I hope you all remember Elizabeth Uptegraff, the first school librarian of Obama Academy integrated into Peabody’s building. Without her, it’s likely that our two Battle of the Books groups would never have happened.
Last May, Ms. Uptegraff gave me a flier advertising the Battle of the Books. Each school in the Pittsburgh area could submit several groups of four of five members to enter this “reading based” book competition. The book list would be released in November. What a long wait it had been.
I was excited, as thrilled as a nerdy bookworm could be. I just needed to find the other four members, something that took longer than expected. I ran through a number of people, some said they’d stay but left due to time restraints. Our very own Sarah Parker, Executive Editor for the Eagle, opted to join. She dropped out because newspaper is life (winks).
That left us with five members: Zackry Harrison, Hailey Treloar, Jahlia Finney, Krista Caraway, and myself, Tayde McDonald. Amazingly, Krista joined in the last month and was more prepared than the rest of us. We were effectively known as The League of Literary Legends.
The eight books to be studied were as follows:
I Am J by Cris Beam
Everyday by David Levithan
Little Brother by Cory Doctorow
Code Name Verity by Elizabeth Wein
Beneath a Meth Moon by Jacqueline Woodson
Eleanor and Park by Rainbow Rowell
Out of Nowhere by Maria Padain
Somebody, Please Tell Me Who I Am by Harry Mazer
This was only for high school. Middle school’s was:
Seraphina by Rachel Hartman
How they Croaked by Georgia Bragg
One Crazy Summer by Rita Williams-Garcia
Beyonders: A World Without Heroes by Brandon Mull
Dead End in Norvelt by Jack Gantos
Liar & Spy by Rebecca Stead
Inside Out & Back Again by Thanha Lai
Sillhouetted by the Blue by Traci L. Jones
Poseidon: Earth Shaker by George O’Connor
Escape from Mr. Lemoncello’s Library by Chris Grabenstein
The sixth graders straight up crammed, but they had an amazing time at the event. “They were ecstatic in competing, fist-pumping every time they got something right,” Ms. Sirio says. Their names were: Dominic Victoria, Jaiman White, Jonathon Freeman, and Nathaniel Shuty.
Our studying process consisted of reading the books, rereading them, and then asking each other random, obscure questions worthy of a place in Ms. McKrell’s test booklet. At first I thought we’d be getting thematic questions like in a sort of debate club, but our chosen captain, Ms. Sirio, confirmed we’d be facing trivia (the middle school competition was a week before our’s). So we quizzed ourselves: “What kind of paint did Blue say was safe to eat?” “How did Marcus pass through security detectors?” “What was Ben’s last name?” Questions like these were spewed back and forth each lunch period and during after school. Each of us was committed to heavily studying two books, so they’d be easy to rely on. The most impressive trivia wiz by far was Hailey, who was able to write down the full name of Julia in Code Name Verity – all five of her names in correct order.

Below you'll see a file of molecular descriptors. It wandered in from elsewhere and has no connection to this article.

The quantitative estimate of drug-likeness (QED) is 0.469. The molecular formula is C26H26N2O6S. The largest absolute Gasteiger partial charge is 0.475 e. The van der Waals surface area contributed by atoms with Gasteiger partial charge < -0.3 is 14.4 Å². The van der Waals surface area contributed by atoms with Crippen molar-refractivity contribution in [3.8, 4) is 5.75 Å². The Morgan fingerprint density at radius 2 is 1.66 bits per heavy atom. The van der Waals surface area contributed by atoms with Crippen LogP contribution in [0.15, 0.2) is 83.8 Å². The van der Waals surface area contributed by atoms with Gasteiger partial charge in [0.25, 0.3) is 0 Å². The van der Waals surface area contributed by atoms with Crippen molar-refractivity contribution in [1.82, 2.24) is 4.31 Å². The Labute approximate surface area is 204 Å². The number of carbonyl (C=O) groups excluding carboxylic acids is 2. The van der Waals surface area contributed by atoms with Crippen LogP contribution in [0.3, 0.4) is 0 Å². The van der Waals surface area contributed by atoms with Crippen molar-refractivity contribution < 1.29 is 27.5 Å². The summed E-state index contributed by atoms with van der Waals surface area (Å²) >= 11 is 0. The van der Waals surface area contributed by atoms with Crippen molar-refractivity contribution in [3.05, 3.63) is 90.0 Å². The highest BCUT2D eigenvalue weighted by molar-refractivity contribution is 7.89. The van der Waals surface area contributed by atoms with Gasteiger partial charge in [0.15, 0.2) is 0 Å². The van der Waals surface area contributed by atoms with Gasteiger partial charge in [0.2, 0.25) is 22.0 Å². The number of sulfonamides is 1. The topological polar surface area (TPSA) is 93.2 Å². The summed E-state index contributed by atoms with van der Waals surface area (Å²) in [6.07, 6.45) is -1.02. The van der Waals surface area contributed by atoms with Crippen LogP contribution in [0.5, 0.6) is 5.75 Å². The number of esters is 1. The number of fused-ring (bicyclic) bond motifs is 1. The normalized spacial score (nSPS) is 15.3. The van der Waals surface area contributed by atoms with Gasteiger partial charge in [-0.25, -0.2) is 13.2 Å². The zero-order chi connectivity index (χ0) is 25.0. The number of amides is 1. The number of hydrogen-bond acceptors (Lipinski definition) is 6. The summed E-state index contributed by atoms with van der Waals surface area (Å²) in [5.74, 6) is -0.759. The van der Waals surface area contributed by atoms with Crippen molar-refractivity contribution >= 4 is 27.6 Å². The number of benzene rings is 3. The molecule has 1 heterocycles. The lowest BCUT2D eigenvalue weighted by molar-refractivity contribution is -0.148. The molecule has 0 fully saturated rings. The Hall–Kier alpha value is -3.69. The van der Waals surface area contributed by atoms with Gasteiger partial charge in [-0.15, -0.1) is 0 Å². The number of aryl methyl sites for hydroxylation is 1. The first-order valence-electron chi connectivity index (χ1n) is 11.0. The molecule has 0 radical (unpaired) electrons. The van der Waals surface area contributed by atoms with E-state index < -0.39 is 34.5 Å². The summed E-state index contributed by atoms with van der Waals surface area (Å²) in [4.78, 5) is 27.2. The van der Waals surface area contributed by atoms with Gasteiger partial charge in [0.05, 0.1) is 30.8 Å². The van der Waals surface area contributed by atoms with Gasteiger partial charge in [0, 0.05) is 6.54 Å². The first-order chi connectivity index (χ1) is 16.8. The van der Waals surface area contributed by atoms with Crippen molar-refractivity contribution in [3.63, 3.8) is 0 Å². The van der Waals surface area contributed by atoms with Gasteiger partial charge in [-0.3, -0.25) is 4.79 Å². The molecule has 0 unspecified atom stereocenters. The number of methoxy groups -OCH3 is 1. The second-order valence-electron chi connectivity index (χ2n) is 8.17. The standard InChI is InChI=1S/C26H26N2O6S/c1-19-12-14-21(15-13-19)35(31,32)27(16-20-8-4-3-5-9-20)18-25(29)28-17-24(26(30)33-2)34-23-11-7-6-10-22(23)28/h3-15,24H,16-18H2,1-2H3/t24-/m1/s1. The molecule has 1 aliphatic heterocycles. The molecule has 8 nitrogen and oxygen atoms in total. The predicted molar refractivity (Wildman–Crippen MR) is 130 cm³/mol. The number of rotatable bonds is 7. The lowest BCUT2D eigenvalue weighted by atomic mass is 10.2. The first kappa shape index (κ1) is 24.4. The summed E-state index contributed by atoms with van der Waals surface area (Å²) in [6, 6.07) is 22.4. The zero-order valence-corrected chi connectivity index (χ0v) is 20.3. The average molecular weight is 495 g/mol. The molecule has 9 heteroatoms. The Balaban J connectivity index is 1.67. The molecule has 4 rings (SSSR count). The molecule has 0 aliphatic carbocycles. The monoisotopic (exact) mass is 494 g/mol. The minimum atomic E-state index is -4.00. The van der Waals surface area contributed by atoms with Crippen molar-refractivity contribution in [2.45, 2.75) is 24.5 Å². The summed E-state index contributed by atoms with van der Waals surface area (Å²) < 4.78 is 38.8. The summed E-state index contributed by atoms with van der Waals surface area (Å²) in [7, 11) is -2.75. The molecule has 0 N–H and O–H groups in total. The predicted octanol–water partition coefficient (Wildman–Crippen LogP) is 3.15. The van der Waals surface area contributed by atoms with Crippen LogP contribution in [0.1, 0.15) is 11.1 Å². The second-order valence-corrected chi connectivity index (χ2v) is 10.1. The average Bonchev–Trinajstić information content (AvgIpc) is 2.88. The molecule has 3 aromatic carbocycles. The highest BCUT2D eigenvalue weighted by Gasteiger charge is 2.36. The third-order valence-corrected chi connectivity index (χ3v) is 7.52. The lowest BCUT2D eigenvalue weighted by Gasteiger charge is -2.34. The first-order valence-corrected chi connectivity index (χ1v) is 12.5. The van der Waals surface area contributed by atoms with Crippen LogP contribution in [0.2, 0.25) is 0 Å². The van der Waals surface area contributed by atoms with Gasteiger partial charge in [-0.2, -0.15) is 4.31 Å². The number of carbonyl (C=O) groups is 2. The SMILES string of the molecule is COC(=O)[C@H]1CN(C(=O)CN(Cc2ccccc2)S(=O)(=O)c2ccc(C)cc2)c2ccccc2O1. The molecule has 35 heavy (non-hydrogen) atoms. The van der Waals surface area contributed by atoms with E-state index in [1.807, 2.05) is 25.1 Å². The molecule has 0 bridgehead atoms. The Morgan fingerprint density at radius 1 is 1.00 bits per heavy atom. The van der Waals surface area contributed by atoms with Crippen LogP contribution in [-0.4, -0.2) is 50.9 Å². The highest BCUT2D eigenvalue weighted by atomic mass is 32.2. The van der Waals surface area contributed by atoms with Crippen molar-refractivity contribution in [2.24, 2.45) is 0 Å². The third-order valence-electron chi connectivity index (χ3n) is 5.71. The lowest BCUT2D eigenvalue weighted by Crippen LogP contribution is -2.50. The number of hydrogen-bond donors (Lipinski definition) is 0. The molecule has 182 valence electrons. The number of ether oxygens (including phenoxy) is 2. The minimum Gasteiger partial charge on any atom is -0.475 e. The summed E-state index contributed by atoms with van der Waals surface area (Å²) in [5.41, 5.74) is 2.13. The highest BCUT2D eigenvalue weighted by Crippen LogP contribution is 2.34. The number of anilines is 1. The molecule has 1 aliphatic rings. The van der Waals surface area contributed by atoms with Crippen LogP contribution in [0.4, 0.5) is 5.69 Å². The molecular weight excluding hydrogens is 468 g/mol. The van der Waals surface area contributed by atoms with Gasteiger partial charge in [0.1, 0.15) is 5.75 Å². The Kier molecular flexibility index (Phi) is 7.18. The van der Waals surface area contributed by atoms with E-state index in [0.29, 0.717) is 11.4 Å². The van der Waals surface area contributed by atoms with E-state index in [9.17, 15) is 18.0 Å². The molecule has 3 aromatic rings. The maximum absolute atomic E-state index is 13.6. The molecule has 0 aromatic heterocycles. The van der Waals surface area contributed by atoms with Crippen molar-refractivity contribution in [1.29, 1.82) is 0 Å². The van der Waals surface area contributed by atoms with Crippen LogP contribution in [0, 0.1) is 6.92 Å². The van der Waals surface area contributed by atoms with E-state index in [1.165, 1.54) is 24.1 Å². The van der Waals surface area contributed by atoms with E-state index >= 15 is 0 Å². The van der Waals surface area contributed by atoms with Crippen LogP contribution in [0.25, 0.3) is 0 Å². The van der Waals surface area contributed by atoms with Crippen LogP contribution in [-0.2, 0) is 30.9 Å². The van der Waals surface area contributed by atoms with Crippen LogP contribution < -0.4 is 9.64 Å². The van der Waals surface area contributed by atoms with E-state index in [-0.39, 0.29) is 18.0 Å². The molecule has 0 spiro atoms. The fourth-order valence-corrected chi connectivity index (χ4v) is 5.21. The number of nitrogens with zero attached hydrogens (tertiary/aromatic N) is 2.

In fact, the success of our group is largely due to Hailey’s impressive feat in sparring with a Shadyside student on Code Name Verity. She had a problem with one of the prompts, saying it was actually a trick question. When another student challenged her on the matter, she responded in a way that silenced the judges. They gave everyone a free point on that one, solely for being impressed by a good debate. Anyone who knows Hailey well will know she’s the queen of debate.
That move put us back in the game after worrying about the first round, where we lost 12 points. At the end, it was announced that a tie breaker would be needed, and we held our breaths.
“The teams currently tied for first place are, The Fizzing Whizbees, Gone with the Winchester… and… the League of Literary Legends!”
At the end of the round, we earned second place out of the six teams present.
All hail the Mighty Book Lord, this is how we role! It took months of hard work and passion to earn our certificates, and we made it. I guarantee that we were more than proud to represent Obama Academy in this competition, we were honored.
Our feelings? Pride, joy, and relief. At first I thought how relaxing it would be to no longer have ties to these books, but now I’m sad to let them go. It was a wonderful experience to fight in this competition, but looking at the questions that I couldn’t answer made me realize that I have to improve on character and setting comprehension, my memory falters in that department (wow Tayde that’s like an entire book). Above everything is the determination we feel. This is now an annual event. First place for next year is definitely brewing in our minds.